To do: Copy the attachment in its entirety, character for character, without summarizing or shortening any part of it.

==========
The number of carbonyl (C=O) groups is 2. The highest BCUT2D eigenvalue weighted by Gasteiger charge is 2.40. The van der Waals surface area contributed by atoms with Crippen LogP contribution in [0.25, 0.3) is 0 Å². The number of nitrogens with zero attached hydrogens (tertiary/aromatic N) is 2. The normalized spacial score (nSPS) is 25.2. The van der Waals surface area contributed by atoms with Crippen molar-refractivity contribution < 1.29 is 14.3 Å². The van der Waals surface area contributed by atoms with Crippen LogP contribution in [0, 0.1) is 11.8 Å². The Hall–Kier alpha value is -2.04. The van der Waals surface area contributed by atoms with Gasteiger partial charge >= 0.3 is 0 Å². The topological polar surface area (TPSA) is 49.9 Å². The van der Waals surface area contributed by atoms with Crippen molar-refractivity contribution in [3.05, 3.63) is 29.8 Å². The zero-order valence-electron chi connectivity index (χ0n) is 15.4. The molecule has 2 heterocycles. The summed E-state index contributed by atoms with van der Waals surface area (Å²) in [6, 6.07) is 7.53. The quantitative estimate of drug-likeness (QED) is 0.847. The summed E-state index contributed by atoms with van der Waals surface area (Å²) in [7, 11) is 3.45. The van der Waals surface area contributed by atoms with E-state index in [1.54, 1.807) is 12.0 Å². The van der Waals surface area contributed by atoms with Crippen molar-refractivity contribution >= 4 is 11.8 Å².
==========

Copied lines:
The number of carbonyl (C=O) groups is 2. The highest BCUT2D eigenvalue weighted by Gasteiger charge is 2.40. The van der Waals surface area contributed by atoms with Crippen LogP contribution in [0.25, 0.3) is 0 Å². The number of nitrogens with zero attached hydrogens (tertiary/aromatic N) is 2. The normalized spacial score (nSPS) is 25.2. The van der Waals surface area contributed by atoms with Crippen molar-refractivity contribution < 1.29 is 14.3 Å². The van der Waals surface area contributed by atoms with Crippen LogP contribution in [0, 0.1) is 11.8 Å². The Hall–Kier alpha value is -2.04. The van der Waals surface area contributed by atoms with Gasteiger partial charge >= 0.3 is 0 Å². The topological polar surface area (TPSA) is 49.9 Å². The van der Waals surface area contributed by atoms with Crippen molar-refractivity contribution in [3.05, 3.63) is 29.8 Å². The zero-order valence-electron chi connectivity index (χ0n) is 15.4. The molecule has 2 heterocycles. The summed E-state index contributed by atoms with van der Waals surface area (Å²) in [6, 6.07) is 7.53. The quantitative estimate of drug-likeness (QED) is 0.847. The summed E-state index contributed by atoms with van der Waals surface area (Å²) in [7, 11) is 3.45. The van der Waals surface area contributed by atoms with E-state index in [1.54, 1.807) is 12.0 Å². The van der Waals surface area contributed by atoms with Crippen molar-refractivity contribution >= 4 is 11.8 Å².